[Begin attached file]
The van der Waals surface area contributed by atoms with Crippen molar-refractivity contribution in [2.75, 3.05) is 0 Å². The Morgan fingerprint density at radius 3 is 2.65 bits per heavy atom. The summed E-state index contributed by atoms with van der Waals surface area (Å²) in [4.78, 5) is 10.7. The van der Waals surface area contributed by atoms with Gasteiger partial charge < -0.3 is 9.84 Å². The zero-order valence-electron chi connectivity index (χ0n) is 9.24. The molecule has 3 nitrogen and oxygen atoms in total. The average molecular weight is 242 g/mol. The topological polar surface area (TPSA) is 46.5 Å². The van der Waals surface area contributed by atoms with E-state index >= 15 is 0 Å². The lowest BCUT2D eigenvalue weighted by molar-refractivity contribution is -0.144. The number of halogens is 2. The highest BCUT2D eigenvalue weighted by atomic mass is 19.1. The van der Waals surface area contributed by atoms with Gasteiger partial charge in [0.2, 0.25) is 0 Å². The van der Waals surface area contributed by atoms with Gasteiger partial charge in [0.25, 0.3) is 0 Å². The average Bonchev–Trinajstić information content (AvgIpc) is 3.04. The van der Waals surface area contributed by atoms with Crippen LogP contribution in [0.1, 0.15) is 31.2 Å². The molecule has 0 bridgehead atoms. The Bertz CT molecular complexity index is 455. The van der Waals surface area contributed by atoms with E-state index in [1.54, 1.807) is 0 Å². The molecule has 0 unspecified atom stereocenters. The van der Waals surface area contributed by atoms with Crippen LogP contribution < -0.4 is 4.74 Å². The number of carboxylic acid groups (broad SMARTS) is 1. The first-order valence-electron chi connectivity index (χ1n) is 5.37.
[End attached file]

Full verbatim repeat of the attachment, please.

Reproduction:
The van der Waals surface area contributed by atoms with Crippen molar-refractivity contribution in [2.75, 3.05) is 0 Å². The Morgan fingerprint density at radius 3 is 2.65 bits per heavy atom. The summed E-state index contributed by atoms with van der Waals surface area (Å²) in [4.78, 5) is 10.7. The van der Waals surface area contributed by atoms with Gasteiger partial charge < -0.3 is 9.84 Å². The zero-order valence-electron chi connectivity index (χ0n) is 9.24. The molecule has 3 nitrogen and oxygen atoms in total. The average molecular weight is 242 g/mol. The topological polar surface area (TPSA) is 46.5 Å². The van der Waals surface area contributed by atoms with E-state index >= 15 is 0 Å². The lowest BCUT2D eigenvalue weighted by molar-refractivity contribution is -0.144. The number of halogens is 2. The highest BCUT2D eigenvalue weighted by atomic mass is 19.1. The van der Waals surface area contributed by atoms with Gasteiger partial charge in [0.2, 0.25) is 0 Å². The van der Waals surface area contributed by atoms with Gasteiger partial charge in [0.25, 0.3) is 0 Å². The average Bonchev–Trinajstić information content (AvgIpc) is 3.04. The van der Waals surface area contributed by atoms with Crippen LogP contribution in [0.1, 0.15) is 31.2 Å². The molecule has 0 bridgehead atoms. The Bertz CT molecular complexity index is 455. The van der Waals surface area contributed by atoms with E-state index in [1.54, 1.807) is 0 Å². The molecule has 0 unspecified atom stereocenters. The van der Waals surface area contributed by atoms with Crippen LogP contribution < -0.4 is 4.74 Å². The number of carboxylic acid groups (broad SMARTS) is 1. The first-order valence-electron chi connectivity index (χ1n) is 5.37.